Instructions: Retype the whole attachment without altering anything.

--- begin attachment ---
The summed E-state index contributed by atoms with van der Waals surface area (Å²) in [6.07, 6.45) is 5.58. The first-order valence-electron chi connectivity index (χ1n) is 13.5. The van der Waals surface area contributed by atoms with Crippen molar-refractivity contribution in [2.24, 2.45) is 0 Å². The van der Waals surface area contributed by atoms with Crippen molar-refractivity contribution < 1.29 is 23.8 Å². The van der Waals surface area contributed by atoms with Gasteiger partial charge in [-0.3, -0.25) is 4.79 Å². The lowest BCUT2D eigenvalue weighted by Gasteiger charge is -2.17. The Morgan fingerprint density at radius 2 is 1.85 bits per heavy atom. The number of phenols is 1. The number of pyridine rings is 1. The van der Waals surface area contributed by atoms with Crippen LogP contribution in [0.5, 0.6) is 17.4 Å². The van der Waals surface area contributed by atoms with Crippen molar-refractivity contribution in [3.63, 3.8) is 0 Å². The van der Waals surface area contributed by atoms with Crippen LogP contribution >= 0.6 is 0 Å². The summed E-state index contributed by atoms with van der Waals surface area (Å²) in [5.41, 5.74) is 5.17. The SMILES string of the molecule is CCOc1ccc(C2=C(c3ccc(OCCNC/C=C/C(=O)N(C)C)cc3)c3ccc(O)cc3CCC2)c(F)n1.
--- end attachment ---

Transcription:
The summed E-state index contributed by atoms with van der Waals surface area (Å²) in [6.07, 6.45) is 5.58. The first-order valence-electron chi connectivity index (χ1n) is 13.5. The van der Waals surface area contributed by atoms with Crippen molar-refractivity contribution in [2.24, 2.45) is 0 Å². The van der Waals surface area contributed by atoms with Crippen molar-refractivity contribution < 1.29 is 23.8 Å². The van der Waals surface area contributed by atoms with Gasteiger partial charge in [-0.3, -0.25) is 4.79 Å². The lowest BCUT2D eigenvalue weighted by Gasteiger charge is -2.17. The Morgan fingerprint density at radius 2 is 1.85 bits per heavy atom. The number of phenols is 1. The number of pyridine rings is 1. The van der Waals surface area contributed by atoms with Crippen LogP contribution in [0.5, 0.6) is 17.4 Å². The van der Waals surface area contributed by atoms with Crippen molar-refractivity contribution in [3.63, 3.8) is 0 Å². The van der Waals surface area contributed by atoms with Crippen LogP contribution >= 0.6 is 0 Å². The summed E-state index contributed by atoms with van der Waals surface area (Å²) in [5.41, 5.74) is 5.17. The SMILES string of the molecule is CCOc1ccc(C2=C(c3ccc(OCCNC/C=C/C(=O)N(C)C)cc3)c3ccc(O)cc3CCC2)c(F)n1.